The fronius supports a ramp down of its output as grid frequency rises from 51-52.7hz

http://www.fronius.com/cps/rde/xchg/SID ... Hs3_GlQaEf

Does anyone know how the mpp 4048 will behave if there is grid feed in on the load side

Ie
1 voltage rises
2 batteries keep charging and then overcharge
3 frequency rises
4 batteries get charged until they reach float then voltage rises
5 batteries get charged until they reach float then frequency rises
6 something else

Appreciate any knowledge on this that can be shared
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Post by weber » Mon, 16 Jan 2017, 03:39

Northland wrote: Could one of you explain slowly the theory here? I understand the inductor filtering out the frequency part. But why is the factory way wrong / inefficient? Is it cost issue? Space?

We might well be missing something, and the factory method might turn out to be almost as good or better. But the theory we're basing this on can be read here:
http://en.wikipedia.org/wiki/Skin_effect
http://en.wikipedia.org/wiki/Proximity_ ... magnetism)
http://en.wikipedia.org/wiki/Litz_wire
Litz wire does cost more and take up more space.
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Post by offgridQLD » Mon, 16 Jan 2017, 05:20

After looking at my two pip4048 inverters side by side today. I am sure cost is playing big part in the design and material choice of the inverter.

This new design with the little heat sink for the SCC jammed between the two inverter heatsinks has cost cutting written all over it. I see no other reason for the redesign.


Allthough the pip works well as a standalone (offgrid) inverter perhaps when it was first designed they were thinking the pip would be used more as a grid conected battery backup power. If you have the grid feeding the pip overnight that 50w vs say 25w idle consumption isn't so critical.

The results will be interesting.



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Post by coulomb » Mon, 16 Jan 2017, 16:03

mattwrightzen wrote: Hi, a friend has a 5kW and 8.2kW fronius primo inverter with 17kW of panels.
Impressive.
When he loses the grid due to blackout can he tie those inverters to the mpp pip4048
So presumably he also has a separate PIP system with batteries that he can switch the loads to.
The fronius supports a ramp down of its output as grid frequency rises from 51-52.7hz
As I indicate below, I don't believe that this will come into play with the PIP.
Does anyone know how the mpp 4048 will behave if there is grid feed in on the load side
I assume you mean what happens if he connects his grid tie inverter(s) to the PIP outputs, which have loads connected, during a blackout only. I don't think that there is a practical and safe way to connect the PIP output to the mains/utility.

My wild guess, expanded below, is
6 something else
Firstly, although I've worked on a research microgrid project, I was not there for the design, and took virtually no part in the design. I did have to think about power flows and AV vector diagrams a bit, so I have a little knowledge in this area.

I'm confident enough that I think we can take as facts:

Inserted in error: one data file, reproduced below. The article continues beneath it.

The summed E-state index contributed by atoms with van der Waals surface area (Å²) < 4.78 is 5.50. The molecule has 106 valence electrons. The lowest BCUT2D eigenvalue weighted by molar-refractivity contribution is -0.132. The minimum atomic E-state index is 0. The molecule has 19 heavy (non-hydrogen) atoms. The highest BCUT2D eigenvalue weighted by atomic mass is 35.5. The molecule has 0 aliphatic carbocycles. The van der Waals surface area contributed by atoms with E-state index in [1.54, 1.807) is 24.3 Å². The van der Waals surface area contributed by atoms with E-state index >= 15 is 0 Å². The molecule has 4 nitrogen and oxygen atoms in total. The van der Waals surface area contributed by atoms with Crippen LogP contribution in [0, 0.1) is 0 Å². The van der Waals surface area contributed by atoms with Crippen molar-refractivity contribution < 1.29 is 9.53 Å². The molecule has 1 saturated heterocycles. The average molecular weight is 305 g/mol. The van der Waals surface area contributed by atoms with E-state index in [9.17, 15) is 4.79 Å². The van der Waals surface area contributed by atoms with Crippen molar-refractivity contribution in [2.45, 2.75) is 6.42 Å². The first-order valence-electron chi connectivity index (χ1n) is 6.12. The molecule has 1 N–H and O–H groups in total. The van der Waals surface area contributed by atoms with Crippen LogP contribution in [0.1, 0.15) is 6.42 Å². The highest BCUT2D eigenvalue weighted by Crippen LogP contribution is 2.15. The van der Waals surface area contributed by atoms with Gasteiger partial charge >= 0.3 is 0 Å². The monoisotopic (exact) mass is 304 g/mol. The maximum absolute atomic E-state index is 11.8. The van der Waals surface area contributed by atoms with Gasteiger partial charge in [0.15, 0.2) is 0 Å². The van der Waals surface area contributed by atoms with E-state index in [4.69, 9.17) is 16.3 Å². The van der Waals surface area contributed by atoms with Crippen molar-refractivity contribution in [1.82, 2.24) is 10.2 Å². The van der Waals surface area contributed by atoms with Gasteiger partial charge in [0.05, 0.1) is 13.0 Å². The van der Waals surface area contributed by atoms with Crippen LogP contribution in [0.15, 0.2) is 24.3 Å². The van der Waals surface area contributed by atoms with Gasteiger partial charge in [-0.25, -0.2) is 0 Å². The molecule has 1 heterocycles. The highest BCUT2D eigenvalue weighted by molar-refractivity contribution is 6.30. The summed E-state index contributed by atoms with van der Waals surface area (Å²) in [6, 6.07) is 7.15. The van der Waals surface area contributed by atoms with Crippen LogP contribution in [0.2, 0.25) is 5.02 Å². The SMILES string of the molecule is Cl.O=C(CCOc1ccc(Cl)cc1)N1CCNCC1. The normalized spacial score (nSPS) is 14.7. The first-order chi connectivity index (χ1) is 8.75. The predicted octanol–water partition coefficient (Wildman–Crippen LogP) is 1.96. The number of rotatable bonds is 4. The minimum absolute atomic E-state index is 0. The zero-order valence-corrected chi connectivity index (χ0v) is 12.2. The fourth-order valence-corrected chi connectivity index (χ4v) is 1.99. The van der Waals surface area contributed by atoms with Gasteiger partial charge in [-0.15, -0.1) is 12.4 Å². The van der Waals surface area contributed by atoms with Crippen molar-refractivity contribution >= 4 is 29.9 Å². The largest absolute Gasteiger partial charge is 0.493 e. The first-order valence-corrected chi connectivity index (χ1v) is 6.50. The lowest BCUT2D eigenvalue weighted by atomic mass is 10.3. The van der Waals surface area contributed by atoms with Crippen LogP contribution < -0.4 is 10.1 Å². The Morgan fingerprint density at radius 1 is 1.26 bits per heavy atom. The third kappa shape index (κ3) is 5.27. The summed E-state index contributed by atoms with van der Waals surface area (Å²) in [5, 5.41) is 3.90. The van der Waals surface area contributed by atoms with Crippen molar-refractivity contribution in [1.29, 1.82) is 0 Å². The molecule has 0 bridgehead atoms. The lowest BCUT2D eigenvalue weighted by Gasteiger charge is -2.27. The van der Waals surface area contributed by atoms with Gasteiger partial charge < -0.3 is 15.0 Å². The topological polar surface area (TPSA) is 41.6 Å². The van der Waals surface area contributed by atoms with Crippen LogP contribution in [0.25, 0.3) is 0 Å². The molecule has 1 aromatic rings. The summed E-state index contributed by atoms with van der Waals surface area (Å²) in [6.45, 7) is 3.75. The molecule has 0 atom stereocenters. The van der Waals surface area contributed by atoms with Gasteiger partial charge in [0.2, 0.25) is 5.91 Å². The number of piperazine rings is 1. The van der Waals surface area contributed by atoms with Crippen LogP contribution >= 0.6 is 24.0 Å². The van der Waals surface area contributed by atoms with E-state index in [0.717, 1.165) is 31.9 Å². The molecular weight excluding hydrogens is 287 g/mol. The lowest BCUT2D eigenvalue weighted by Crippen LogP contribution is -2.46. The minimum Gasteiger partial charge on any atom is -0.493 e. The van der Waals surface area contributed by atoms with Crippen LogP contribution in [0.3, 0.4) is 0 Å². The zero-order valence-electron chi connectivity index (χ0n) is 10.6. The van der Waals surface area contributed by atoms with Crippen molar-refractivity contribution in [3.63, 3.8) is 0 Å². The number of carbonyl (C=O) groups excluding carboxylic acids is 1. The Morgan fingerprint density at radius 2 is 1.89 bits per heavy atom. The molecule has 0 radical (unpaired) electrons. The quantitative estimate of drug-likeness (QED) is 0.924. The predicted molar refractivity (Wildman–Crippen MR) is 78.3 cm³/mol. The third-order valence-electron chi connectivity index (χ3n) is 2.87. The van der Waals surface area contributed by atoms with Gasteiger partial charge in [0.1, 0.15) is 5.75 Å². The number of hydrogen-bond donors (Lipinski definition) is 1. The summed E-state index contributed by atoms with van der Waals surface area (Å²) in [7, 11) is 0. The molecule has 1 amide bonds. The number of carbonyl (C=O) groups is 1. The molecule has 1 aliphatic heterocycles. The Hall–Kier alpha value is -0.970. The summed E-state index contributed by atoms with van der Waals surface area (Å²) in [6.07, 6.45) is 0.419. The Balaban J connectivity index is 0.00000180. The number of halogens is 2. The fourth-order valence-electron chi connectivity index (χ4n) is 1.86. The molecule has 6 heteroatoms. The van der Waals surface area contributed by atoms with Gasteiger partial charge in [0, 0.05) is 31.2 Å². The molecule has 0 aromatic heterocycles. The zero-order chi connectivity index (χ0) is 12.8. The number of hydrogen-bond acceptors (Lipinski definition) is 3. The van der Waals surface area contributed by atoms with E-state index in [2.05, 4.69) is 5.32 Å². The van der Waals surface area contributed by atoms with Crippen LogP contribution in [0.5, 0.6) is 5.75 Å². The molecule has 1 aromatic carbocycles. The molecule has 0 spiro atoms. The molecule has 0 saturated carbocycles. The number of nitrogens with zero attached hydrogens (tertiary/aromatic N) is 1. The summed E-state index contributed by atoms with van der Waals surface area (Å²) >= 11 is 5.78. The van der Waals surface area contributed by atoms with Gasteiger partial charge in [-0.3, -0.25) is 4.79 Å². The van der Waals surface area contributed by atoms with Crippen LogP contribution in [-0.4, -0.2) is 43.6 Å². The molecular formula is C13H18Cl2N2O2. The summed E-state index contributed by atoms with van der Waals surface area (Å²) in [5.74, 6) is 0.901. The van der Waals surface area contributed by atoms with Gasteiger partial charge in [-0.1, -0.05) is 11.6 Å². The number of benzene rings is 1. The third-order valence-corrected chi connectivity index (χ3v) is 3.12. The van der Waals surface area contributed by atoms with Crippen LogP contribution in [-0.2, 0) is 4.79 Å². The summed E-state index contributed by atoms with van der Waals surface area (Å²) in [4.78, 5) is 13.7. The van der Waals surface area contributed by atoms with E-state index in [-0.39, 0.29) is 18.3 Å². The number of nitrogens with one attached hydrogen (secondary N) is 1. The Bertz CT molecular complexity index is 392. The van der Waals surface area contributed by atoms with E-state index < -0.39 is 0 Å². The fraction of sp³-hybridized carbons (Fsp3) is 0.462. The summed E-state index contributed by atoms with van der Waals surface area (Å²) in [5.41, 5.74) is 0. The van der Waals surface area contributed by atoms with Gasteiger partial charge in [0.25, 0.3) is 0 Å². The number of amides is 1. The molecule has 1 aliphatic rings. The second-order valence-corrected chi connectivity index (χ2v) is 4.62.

* The PIP inverter makes no attempt to synchronise with the AC output terminals. In other words, it's not a grid interactive inverter.
* The PIP inverter always seems to be aiming for 230 VAC at the output. I'm assuming "battery mode", where the inverter hardware is configured as an actual inverter (as opposed to being configured as an AC charger, when in "line mode").
* When there is AC present at the AC input terminal, and if and when it passes some quality checks, the inverter synchronises to the AC input terminals. My guess is that this is to make easier the switching of the loads to the AC input (either by going to line mode, using its internal relay, or using an external relay or contactor).

I'm fairly confident of this point:
* When there is no AC present at the AC input terminals, the PIP inverter operates at 50.0 Hz (or 60 Hz if so configured), and makes no attempt to synchronise with anything else.

So now to my guess as to what will happen if a grid interactive inverter is connected to the PIP's output, when powering a load. For the sake of example, let's say the load is 2.0 kW, all supplied by the PIP from a battery. Let's say the grid interactive inverter has 3.0 kW of power to provide, but we'll imagine that it ramps up the power slowly (say 200 W per second), starting at zero power.

While there is less than 2.0 kW from the grid interactive inverter, it seems to me that the phase of the power to the loads will shift slightly (and no-one will notice that unless making very careful measurements), the load AC voltage will remain very close to 230 V, and the PIP will gradually supply less and less power to the loads. It won't find anything unexpected (ignoring the very real possibility of higher frequency spikes mucking up its load voltage and current measurements), it will just look like the load is gradually reducing.

At the point where the grid interactive inverter is providing 2.0 kW, all the power to the load will come from the grid interactive inverter, and the PIP will feel as though it has no load.

Of course, the interesting part is what happens next, as the grid interactive inverter attempts to provide more power to its output terminals.